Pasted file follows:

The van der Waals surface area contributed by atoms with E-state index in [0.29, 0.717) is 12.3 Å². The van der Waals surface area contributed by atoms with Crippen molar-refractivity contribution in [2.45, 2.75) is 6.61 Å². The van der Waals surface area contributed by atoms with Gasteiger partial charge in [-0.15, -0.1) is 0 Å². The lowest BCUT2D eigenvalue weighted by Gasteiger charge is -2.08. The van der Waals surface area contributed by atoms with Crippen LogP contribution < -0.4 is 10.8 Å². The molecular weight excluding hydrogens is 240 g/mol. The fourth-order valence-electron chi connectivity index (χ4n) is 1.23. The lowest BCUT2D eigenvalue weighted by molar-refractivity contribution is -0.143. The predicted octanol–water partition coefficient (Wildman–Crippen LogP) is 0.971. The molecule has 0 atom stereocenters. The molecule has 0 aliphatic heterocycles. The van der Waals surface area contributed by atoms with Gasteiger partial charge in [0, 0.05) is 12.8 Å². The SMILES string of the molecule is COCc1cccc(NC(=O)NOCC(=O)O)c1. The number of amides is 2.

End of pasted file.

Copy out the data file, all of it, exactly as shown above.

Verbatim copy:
The van der Waals surface area contributed by atoms with E-state index in [0.29, 0.717) is 12.3 Å². The van der Waals surface area contributed by atoms with Crippen molar-refractivity contribution in [2.45, 2.75) is 6.61 Å². The van der Waals surface area contributed by atoms with Gasteiger partial charge in [-0.15, -0.1) is 0 Å². The lowest BCUT2D eigenvalue weighted by Gasteiger charge is -2.08. The van der Waals surface area contributed by atoms with Crippen LogP contribution < -0.4 is 10.8 Å². The molecular weight excluding hydrogens is 240 g/mol. The fourth-order valence-electron chi connectivity index (χ4n) is 1.23. The lowest BCUT2D eigenvalue weighted by molar-refractivity contribution is -0.143. The predicted octanol–water partition coefficient (Wildman–Crippen LogP) is 0.971. The molecule has 0 atom stereocenters. The molecule has 0 aliphatic heterocycles. The van der Waals surface area contributed by atoms with Gasteiger partial charge in [0, 0.05) is 12.8 Å². The SMILES string of the molecule is COCc1cccc(NC(=O)NOCC(=O)O)c1. The number of amides is 2.